The PGA Tour and Saudi Arabia’s sovereign wealth fund, facing pressure from the Justice Department over their ambitions for a new company to shape global golf, in recent days dropped a crucial provision of their tentative agreement: a promise not to recruit each other’s players.
Three people familiar with the change, who spoke on the condition of anonymity to discuss confidential negotiations, signaled that the decision was an early casualty of an antitrust review by Justice Department regulators, who are expected to decide in the coming months whether to try to block it. the transaction.
The tour moved to notify its board of the decision only on Thursday, after The New York Times asked the tour for comment on its reporting.
The framework agreement between the tour and the wealth fund included few binding provisions. But one of them was an unsolicited clause, which said that the tour and wealth fund LIV Golf league will not “enter into any contract, agreement or understanding with” any “players who are members of the tour or organization of the other.”
The agreement also said the tour and LIV would not “solicit” or “recruit” players away from each other.
Before the deal, LIV used record-breaking prize pools and guarantee contracts — some deals promised golfers at least $100 million — to lure some of the world’s top players away from the PGA Tour, which has spent decades as the premier, and largely unchallenged, circuit in men’s professional golf.
Dustin Johnson, Brooks Koepka, Phil Mickelson and Cameron Smith were among the players who eventually entered LIV, stripping the PGA Tour of some of the star power it relied on to draw fans and sponsors.
The no-solicitation clause was a short-term way to stop the exit on the tour and the wealth fund negotiated the final terms for their new company, which would bring the golf business ventures of the PGA Tour, the wealth fund and the DP World Tour, formerly the European Tour, into a single entity .
After the text of the agreement emerged late last month, however, antitrust experts warned that the clause could violate federal law because it threatened the integrity of the labor market and promised to stifle competition for players who have long been independent contractors.
In recent days, people familiar with the change said the tour and the wealth fund decided to drop the provision in hopes of preventing an extraordinary intervention by the Justice Department. Golf officials took issue with the department’s doubts but agreed nonetheless.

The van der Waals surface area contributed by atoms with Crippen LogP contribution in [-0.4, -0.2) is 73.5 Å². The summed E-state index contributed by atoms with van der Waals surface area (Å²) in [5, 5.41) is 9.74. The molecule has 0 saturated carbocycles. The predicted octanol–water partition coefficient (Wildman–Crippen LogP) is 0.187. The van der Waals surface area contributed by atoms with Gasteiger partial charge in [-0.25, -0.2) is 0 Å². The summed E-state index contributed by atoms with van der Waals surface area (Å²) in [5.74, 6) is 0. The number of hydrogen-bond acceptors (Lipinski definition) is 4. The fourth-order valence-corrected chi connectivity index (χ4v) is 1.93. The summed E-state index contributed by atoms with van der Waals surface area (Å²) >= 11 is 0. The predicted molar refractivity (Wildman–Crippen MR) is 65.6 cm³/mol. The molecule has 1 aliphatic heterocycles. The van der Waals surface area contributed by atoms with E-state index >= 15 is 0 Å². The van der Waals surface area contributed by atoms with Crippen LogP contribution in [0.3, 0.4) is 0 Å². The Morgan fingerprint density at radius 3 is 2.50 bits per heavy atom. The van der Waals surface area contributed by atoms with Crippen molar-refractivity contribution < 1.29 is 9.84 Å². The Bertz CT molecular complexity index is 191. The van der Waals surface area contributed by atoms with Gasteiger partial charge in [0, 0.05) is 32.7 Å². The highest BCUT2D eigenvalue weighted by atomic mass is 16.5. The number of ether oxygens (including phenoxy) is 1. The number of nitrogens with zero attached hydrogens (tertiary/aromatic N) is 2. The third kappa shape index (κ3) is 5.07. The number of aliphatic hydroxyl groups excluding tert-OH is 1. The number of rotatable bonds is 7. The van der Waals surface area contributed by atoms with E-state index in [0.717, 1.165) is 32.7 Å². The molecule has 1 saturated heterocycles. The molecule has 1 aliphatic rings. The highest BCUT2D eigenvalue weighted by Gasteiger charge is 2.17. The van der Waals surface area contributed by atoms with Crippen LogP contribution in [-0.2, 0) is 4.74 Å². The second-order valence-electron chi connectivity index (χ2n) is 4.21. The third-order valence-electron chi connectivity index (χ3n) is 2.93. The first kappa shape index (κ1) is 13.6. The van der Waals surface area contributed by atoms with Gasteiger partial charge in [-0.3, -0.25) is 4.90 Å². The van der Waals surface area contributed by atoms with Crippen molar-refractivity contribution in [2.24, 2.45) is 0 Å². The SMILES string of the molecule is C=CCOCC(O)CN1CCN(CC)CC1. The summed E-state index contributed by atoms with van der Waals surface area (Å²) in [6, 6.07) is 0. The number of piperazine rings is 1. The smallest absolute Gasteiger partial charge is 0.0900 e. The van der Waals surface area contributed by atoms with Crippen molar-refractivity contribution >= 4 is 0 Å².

The original language seemed “right in the scope that the Justice Department has set for its anti-poaching enforcement program,” said William E. Kovacic, former chairman of the Federal Trade Commission.
“They haven’t had much success in their criminal cases yet,” he said. “But they said, as a matter of policy, we consider no-poaching agreements to be a serious offense worthy of criminal prosecution.”
The Justice Department and the wealth fund declined to comment Thursday. The PGA Tour did not immediately comment.
Controversy has enveloped the deal, which has not closed, since it was announced on June 6. On Tuesday, a Senate subcommittee questioned a pair of PGA Tour leaders during a lengthy hearing, part of at least two unfolding congressional investigations. Tour executives presented the framework agreement, and the final agreement they hope to strike eventually, as needed.
Without any pause, they said, the wealth fund would surely pour more resources into the fight, shrinking the tour year after year.
“My fear is if we don’t reach an agreement, they’ve already put billions of dollars into golf,” James J. Dunne III, a tour board member, said of the wealth fund when he addressed lawmakers on Tuesday. “They have a management team that wants to destroy the tour. Although you can say take five or six players a year, they have an unlimited horizon and an unlimited amount of money.”
The reviews on Capitol Hill could lead to damaging public revelations. But Justice Department scrutiny is seen as the more likely path for the government to try to derail the deal, if it chooses to try.
Regulators and antitrust scholars have watched the tour’s public statements with interest, such as when Jay Monahan, the tour’s commissioner, said June 6 that the deal would let the circuit “remove the competitor from the board.”
“Those are sound bites that the Justice Department would look at and say, ‘Does what happened promote competition, or does what happened stifle competition to the extent that an entity with a monopoly hold on the market eliminated a competitor and consolidated its hold on the market.’ market?” said Gerald Maatman Jr., who chairs the workplace class group at the Duane Morris law firm.
Not every binding provision of the framework agreement caused such great alarm among antitrust regulators. The wealth fund and the tour, for example, have agreed to dismiss an acrimonious lawsuit over their golf pursuits. And although Sen. Richard Blumenthal, the Connecticut Democrat who is leading one of the Senate’s investigations into the deal, expressed concern this week about a nondisclosure pledge included in the deal, experts said that type of restriction is unlikely to be a concern in the Department of Justice.